Monday, August 22, 2011

Call It the Anti-HSUS Amendment

Here’s a switch: The North Dakota Farm Bureau is pushing a state constitutional amendment that would ban laws restricting the use of modern agriculture practices, including gestation stalls and battery cages.

The amendment is a clear reaction to efforts by the Humane Society of the United States to enact laws banning specific industry practices. For example, two years ago California enacted Assembly Bill 1437, ending the sale of eggs from facilities using battery cages. A year earlier, HSUS was successful in passing California Proposition 2, which makes it a criminal offense to confine hens in cages, pigs in gestation stalls and calves in veal crates.

The North Dakota Farm Bureau’s amendment would add two sentences to the state constitution: “The right of farmers and ranchers to engage in modern farming and ranching practices shall be forever guaranteed in this state. No law shall be enacted which abridges the right of farmers and ranchers to employ agricultural technology, modern livestock production and ranching practices.”

Said NDFB President Eric Aasmundstad, “We are looking to prevent damage from being done to the industry to prevent it from thriving … It’s that simple … There are groups that would have it otherwise.” NDFB has been cleared by the state to begin gathering the needed 27,000 signatures to put its amendment on the ballot in 2012.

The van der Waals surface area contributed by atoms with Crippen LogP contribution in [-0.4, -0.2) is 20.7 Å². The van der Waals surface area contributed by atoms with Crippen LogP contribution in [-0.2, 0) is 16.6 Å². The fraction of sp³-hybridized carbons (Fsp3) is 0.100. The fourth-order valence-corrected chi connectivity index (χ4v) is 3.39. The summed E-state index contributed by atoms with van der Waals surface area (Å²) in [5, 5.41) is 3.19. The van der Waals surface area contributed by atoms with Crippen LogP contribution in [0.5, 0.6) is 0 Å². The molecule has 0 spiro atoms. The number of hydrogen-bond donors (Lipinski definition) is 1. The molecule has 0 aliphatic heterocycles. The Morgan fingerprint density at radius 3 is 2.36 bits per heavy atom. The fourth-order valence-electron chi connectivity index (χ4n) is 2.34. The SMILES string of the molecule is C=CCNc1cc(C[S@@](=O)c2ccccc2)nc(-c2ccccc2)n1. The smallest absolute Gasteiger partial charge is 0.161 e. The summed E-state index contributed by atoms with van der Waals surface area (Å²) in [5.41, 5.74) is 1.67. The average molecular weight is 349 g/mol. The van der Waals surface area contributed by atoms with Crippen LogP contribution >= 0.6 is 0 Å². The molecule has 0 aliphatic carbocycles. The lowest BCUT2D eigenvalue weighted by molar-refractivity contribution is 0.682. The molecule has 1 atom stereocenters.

NPPC agrees with the American Veterinary Medical Association on sow housing. The AVMA supports housing that minimizes aggression between sows, protects them from environmental extremes, reduces exposure to hazards, provides access to food and water and facilitates observation by caretakers. The AVMA notes that gestation stalls meet all these criteria.

Wednesday, August 3, 2011

Surprise! Larger Farms are ‘Better’

A University of Wisconsin study has concluded that large dairy farms—that is, CAFOs—produce higher quality milk than smaller ones.

Researcher Steve Ingham said he wanted to test the common belief that smaller farms are “better” than larger ones. So he looked at data from more than 15,000 Wisconsin dairy farms, divided into three categories by size. He used two measurements—standard plate counts and somatic cell counts—to rate milk quality. The first measures bacteria and the second infection in cows.

Milk from the CAFOs, Ingham found, had the lowest scores for both bacteria and infection levels. Large farms came in second and the small farms ranked third, or highest in both bacteria and infections.

“It could be that (CAFOs) have more money to spend on good equipment,” said Ingham, who is now with the state agriculture department. “It could be that they have the ability to cull out cows with mastitis more quickly.” Regardless, he said, “the numbers speak for themselves. They give a good snapshot of the industry right now.”

The study was published in the August issue of the Journal of Dairy Science.